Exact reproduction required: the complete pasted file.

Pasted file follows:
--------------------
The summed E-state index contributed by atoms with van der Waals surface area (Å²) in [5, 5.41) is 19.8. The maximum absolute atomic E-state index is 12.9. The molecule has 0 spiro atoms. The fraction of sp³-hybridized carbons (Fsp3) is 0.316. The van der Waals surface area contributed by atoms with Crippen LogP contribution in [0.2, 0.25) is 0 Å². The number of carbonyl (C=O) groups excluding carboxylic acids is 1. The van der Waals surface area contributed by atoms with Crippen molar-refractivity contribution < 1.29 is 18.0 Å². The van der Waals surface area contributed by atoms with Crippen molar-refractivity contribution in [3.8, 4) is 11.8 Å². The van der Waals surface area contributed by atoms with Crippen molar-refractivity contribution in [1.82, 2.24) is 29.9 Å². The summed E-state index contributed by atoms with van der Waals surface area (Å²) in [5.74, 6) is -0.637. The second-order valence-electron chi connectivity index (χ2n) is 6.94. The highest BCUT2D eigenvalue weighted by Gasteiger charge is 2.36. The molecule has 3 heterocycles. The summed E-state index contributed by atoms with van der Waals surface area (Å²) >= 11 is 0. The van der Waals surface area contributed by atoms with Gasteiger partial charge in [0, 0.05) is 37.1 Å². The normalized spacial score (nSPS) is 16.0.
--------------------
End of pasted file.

The summed E-state index contributed by atoms with van der Waals surface area (Å²) in [5, 5.41) is 19.8. The maximum absolute atomic E-state index is 12.9. The molecule has 0 spiro atoms. The fraction of sp³-hybridized carbons (Fsp3) is 0.316. The van der Waals surface area contributed by atoms with Crippen LogP contribution in [0.2, 0.25) is 0 Å². The number of carbonyl (C=O) groups excluding carboxylic acids is 1. The van der Waals surface area contributed by atoms with Crippen molar-refractivity contribution < 1.29 is 18.0 Å². The van der Waals surface area contributed by atoms with Crippen molar-refractivity contribution in [3.8, 4) is 11.8 Å². The van der Waals surface area contributed by atoms with Crippen molar-refractivity contribution in [1.82, 2.24) is 29.9 Å². The summed E-state index contributed by atoms with van der Waals surface area (Å²) in [5.74, 6) is -0.637. The second-order valence-electron chi connectivity index (χ2n) is 6.94. The highest BCUT2D eigenvalue weighted by Gasteiger charge is 2.36. The molecule has 3 heterocycles. The summed E-state index contributed by atoms with van der Waals surface area (Å²) >= 11 is 0. The van der Waals surface area contributed by atoms with Gasteiger partial charge in [0, 0.05) is 37.1 Å². The normalized spacial score (nSPS) is 16.0.